Pacific Rocky Intertidal Monitoring: Trends and Synthesis
Sea Star Wasting Syndrome
Last updated January 27, 2015
Photo credits: Rachael Williams (left), Christy Bell (right).
Sea stars along much of the North American Pacific coast are dying in great numbers from a mysterious wasting syndrome. Similar die-offs have occurred before in the 1970s, 80s, and the 90s, but never before at this magnitude and over such a wide geographic area. Pisaster ochraceus and many other species of sea stars have been affected by the current sea star wasting syndrome event. The following paper by Hewson et al. “Densovirus associated with sea-star wasting disease and mass mortality” provides evidence for a link between a densovirus (SSaDV) and sea star wasting syndrome (SSWS) but there is still much work to be done before this mysterious disease is fully understood.
The first photograph in the below series of a sea star with wasting syndrome was taking on June 27th, 2014 on Guemes Island, Washington. The following picture was taken a day later, and the last picture, the day after that. These sequential photographs of a single individual demonstrate how quickly the disease can progress and the extent of damage that can be done in only three days.
Photo credit: Kit Harma
Over the past year, much of our effort has focused on documenting the progression of sea star wasting along the West Coast of North America and across a range of sea star species. That effort continues, however, we are now moving into a new phase in the assessment of sea star wasting: the ecological consequences from the loss of these species.
Sea star wasting syndrome is a general description of a set of symptoms that are found in sea stars. Typically, lesions appear in the ectoderm followed by decay of tissue surrounding the lesions, which leads to eventual fragmentation of the body and death. A deflated appearance can precede other morphological signs of the disease. All of these symptoms are also associated with ordinary attributes of unhealthy stars and can arise when an individual is stranded too high in the intertidal zone (for example) and simply desiccates. “True” wasting disease will be present in individuals that are found in suitable habitat, often in the midst of other individuals that might also be affected. The progression of wasting disease can be rapid, leading to death within a few days, and its effects can be devastating on sea star populations. The proximal cause of the disease, when pathological studies have been done, is typically a bacterium (vibrio), although a recent wasting event on the east coast of the United States has been attributed to a virus.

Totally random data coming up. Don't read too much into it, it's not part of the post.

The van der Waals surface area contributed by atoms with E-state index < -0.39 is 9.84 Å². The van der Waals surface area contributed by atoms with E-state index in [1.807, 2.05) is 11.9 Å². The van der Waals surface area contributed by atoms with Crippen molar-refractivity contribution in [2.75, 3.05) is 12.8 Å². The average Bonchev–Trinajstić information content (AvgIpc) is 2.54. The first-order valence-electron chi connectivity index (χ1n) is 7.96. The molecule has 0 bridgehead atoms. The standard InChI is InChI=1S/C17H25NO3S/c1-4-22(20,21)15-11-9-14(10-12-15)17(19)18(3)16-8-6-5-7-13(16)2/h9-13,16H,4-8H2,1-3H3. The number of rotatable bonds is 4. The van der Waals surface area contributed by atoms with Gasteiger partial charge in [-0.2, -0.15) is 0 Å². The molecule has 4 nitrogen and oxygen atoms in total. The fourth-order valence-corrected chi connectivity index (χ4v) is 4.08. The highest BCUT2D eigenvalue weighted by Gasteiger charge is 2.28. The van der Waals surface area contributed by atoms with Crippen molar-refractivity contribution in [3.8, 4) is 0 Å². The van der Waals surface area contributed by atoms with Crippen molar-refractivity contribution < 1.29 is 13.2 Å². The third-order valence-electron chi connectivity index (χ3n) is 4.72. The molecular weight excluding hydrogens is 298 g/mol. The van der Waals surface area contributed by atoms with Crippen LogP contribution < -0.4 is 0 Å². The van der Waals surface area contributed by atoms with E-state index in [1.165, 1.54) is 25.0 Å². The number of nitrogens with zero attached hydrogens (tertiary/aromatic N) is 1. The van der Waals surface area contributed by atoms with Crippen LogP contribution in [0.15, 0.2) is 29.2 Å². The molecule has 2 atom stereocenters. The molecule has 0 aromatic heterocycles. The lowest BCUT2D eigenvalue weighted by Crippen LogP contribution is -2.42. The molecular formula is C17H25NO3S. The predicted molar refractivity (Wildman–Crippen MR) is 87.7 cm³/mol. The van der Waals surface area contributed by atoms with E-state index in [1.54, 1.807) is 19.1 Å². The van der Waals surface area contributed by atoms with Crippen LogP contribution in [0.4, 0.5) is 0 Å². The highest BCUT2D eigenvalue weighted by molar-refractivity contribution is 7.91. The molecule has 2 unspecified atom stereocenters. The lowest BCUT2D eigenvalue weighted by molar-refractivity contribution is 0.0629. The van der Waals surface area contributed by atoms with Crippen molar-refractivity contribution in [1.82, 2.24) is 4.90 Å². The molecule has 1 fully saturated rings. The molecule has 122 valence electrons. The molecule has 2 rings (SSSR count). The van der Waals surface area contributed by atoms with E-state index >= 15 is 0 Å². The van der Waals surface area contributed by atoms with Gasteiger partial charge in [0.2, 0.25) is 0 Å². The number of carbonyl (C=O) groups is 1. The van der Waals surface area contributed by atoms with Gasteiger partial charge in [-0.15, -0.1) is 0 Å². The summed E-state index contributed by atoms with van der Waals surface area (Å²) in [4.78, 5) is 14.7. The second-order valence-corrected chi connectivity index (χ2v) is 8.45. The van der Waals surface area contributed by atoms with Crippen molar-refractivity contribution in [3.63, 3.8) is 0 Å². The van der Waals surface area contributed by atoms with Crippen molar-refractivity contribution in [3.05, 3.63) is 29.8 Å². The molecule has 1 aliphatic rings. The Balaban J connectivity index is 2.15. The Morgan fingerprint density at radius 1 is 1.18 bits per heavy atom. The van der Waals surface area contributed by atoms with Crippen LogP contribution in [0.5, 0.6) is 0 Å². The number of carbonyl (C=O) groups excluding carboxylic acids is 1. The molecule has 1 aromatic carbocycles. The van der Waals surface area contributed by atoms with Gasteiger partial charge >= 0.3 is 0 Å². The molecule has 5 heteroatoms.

The current bout of this wasting syndrome was first noted in ochre stars (Pisaster ochraceus) in June 2013 along the coast of Washington state during monitoring surveys conducted by MARINe researchers from Olympic National Park (ONP).
MARINe monitoring groups have since documented wasting in Pisaster ochraceus from Alaska through California (see wasting map for specific locations). Two common attributes for many of the sites are: (1) the period prior to wasting was characterized by warm water temperatures, and (2) the effects are dramatic.
The majority of early observations were made in intertidal (tidepool) habitats and as a result most of the early reports were for ochre stars, the most common in the habitat, but others species affected include the mottled star (Evasterias troschelii), leather star (Dermasterias imbricata), and six-armed stars (Leptasterias).
In August 2013, divers investigating subtidal habitats reported massive die-offs of sunflower stars (Pycnopodia helianthoides) just north of Vancouver, British Columbia. Shortly afterwards, other subtidal sea star species in the region began showing signs of wasting. During October and November 2013, a similar mass death of sea stars occurred in Monterey, California, with another die-off of sunflower and ochre stars around Seattle, Washington, with the syndrome spreading throughout the Puget Sound.
In mid-December 2013, substantial numbers of wasting stars were spotted around southern California. By the turn of the year it had been reported in 45 of the 84 MARINe sites from Alaska to San Diego sampled since that summer, and in the summer of 2014 it has spread to Mexico and parts of Oregon, which had previously been unaffected. It is also intensifying, appearing at additional sites in those regions already affected.
Photo credit: Nate Fletcher